A Canadian man fighting for his life begged his assailant to let him go, but his pleas went unheeded — which is probably because black bears don't understand English.
Brandon Lattie, 27, was on a walking trail in British Columbia at the Ferguson Lake Nature Reserve on Wednesday night when he says he spotted the bear, which began to chase him.
Lattie told CBC News he ran and jumped into a small lake, not expecting the bear to follow him.
"It happened so fast I couldn't even think, so that seemed like the right thing to do," he said.
But the swampy water slowed him and the bear swiped at Lattie, leaving him with scratch marks on his back and arm. The 27-year-old said the dogged bear even tried to hold him underwater.
"I think it was trying to hold me underwater. I was already physically tired and kind of out of breath from when I ran away and then the next thing I know I'm...going to try to get drowned by a frickin' bear," he told the news outlet.
Lattie said he noticed "there was at least a foot or two of water above me" and pushed himself "back up to fight back."
It was then, Lattie said, he resorted to begging.
"You don't have to do this," he said he told the bear. "You don't want to do it."
A family said they were nearby and saw Lattie running away from the bear in the lake. Lucky for Lattie, the family's dog began to bark, distracting the bear and giving the 27-year-old a chance to break free and swim to a dock.
"It could have been a whole lot worse," Lattie said. "As soon as I got hit, I just thought, 'OK, this is where I die. This is where my head gets chewed apart.'"
Separately, a 62-year-old Minnesota woman, Catherine Sweatt-Mueller, was killed by a black bear on Sept. 1 while on Red Pine Island in the Canadian waters of Rainy Lake.
Experts say the attack was extremely rare and the bear was being sent for a necropsy to determine a reason for the animal's abnormal behavior.
Black bears, according to Dave Garshelis, a bear research scientist with the Minnesota Department of Natural Resources, are "very unaggressive" and tend to be timid around people.
Garshelis said that, on average, a fatal attack by a black bear happens about once a year in all of North America.
Two thoughts .....
Lattie is an idiot. You never ever run from a bear, retreat slowly and don't make eye contact.
If it was Kobs, he would have blasted the bear into the middle of next week.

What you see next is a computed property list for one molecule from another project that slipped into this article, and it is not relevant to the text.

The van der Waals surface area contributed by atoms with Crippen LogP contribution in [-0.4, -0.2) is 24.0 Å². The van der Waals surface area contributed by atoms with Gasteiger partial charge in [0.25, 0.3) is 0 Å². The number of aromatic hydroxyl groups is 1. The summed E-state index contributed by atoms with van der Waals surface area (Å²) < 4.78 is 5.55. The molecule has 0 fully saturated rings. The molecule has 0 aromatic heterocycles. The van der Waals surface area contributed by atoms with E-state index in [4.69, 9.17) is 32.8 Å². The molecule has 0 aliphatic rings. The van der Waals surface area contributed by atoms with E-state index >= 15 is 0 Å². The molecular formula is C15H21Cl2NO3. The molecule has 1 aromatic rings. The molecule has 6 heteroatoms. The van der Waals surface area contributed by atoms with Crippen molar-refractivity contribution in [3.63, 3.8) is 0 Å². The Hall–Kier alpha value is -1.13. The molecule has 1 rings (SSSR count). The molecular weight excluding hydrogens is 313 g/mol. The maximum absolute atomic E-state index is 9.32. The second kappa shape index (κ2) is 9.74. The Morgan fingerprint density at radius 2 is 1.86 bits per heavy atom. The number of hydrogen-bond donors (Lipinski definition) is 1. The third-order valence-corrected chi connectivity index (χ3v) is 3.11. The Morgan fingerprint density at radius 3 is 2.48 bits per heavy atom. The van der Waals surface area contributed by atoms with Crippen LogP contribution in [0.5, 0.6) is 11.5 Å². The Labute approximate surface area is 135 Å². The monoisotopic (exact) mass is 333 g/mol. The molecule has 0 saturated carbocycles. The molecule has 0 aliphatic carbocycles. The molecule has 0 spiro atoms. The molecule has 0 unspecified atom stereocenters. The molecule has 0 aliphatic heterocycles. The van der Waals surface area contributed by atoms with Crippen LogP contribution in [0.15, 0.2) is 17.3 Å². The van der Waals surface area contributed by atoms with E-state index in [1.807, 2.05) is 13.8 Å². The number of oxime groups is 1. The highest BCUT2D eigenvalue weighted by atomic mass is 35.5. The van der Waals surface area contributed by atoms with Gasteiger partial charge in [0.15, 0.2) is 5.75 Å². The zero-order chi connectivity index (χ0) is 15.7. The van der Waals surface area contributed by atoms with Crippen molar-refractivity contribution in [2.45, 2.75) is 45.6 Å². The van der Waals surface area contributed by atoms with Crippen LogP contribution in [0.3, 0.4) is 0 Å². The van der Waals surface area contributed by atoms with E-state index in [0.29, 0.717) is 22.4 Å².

Exactly! The bear does have to do that. If you're a bear, you eat meat. It's what you do. You can save 15% on car insurance.... Really, that should be a Geico commercial.I rarely go into the woods period when I do it's a park lol but if I lived in BC where wild life IS actually wild, and I HAD to go into the woods, screw the laws I'd be armed, no laws will protect me from a hungry bear.
And then you can prosecute me if you like but i'd still be alive and smiling in court.
Please Mr. bear don't eat me....
Unarmed in the woods means you're part of the food chain and think what you like, guys like this one are about at the rank of rabbits except bigger... and rabbits can run
except when cubs are around. See cubs look for mother and vacate area ASAP. encountered Wild black bears 3 different times in my conservation work. One of those being pair of cubs that climbed up a tree near us. We hightailed for the car on that one, while watching for momma.My one and only face to face with a black bear was while hunting in West Virginia. I was sitting on a ledge beside a grove of heavy foliage trees. I heard something moving towards me, I was expecting the large buck of my dreams when a large black bear exited maybe 25 feet in front of me. I brought my rifle up to a ready and not much happened. I looked at bear and bear looked at me. Bear stood up on hind legs and sniffed before dropping down and sauntering over to the river. In most cases a black bear will avoid human contact at all cost.
. Thinking the bear was happy to get away from there. Like most black bears he (or she) wanted nothing to do with humans.
Well yeah, that is pretty much true of all bears and a host of other animals when it comes to their young, including humans.except when cubs are around. See cubs look for mother and vacate area ASAP. encountered Wild black bears 3 different times in my conservation work. One of those being pair of cubs that climbed up a tree near us. We hightailed for the car on that one, while watching for momma.